Alan spun slowly in his chair, ignoring the slew of collision data littering the landscape of his desktop wallpaper. “Do you ever wonder about what we’re actually doing here?” he asked.
“I’m analyzing data from ATLAS. You’re wool-gathering,” Brian matter-of-factly replied.
“But don’t you wonder about what’s happening inside the collider?”
“No, because I know what’s happening. Protons are striking other protons at relativistic velocities.”
“Right. And that creates a fantastically energetic soup, not at all dissimilar from the stuff comprising our universe following, and I’m talking by femtoseconds here, the Big Bang.”
“So don’t you ever wonder if maybe we’re creating a tiny, immensely ephemeral universe with each collision? And if intelligent life could evolve in such an infinitesimal universe? And if instead of studying the fundamental structure of reality, what we’re actually doing is methodically cataloging the death of a billion trillion intelligent beings?”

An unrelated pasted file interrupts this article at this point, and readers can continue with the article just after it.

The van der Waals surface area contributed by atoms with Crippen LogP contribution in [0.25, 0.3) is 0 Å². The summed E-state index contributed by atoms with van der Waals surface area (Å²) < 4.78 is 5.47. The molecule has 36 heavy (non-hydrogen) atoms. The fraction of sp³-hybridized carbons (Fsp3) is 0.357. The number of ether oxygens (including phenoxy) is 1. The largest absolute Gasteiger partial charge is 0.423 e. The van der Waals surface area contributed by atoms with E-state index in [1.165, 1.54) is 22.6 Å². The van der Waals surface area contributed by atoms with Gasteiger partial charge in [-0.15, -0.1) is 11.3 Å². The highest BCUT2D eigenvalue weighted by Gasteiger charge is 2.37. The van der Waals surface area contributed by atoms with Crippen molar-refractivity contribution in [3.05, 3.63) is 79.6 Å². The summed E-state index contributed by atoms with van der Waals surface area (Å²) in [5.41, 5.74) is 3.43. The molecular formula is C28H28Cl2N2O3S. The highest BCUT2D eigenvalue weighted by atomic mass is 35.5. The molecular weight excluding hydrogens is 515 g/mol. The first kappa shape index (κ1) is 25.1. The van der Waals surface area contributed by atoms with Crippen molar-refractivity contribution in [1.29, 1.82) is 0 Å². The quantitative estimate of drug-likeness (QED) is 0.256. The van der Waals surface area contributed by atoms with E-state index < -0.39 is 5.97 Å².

“No,” Brian said.
“But what if we are?” Alan mused. “We are their Prime Mover—their primum movens, the first cause of their existence. We are their God, and we regard them with absolute and utter indifference. How callous is that?”
Brian shrugged. “No more than whoever created this crapsack we live in.”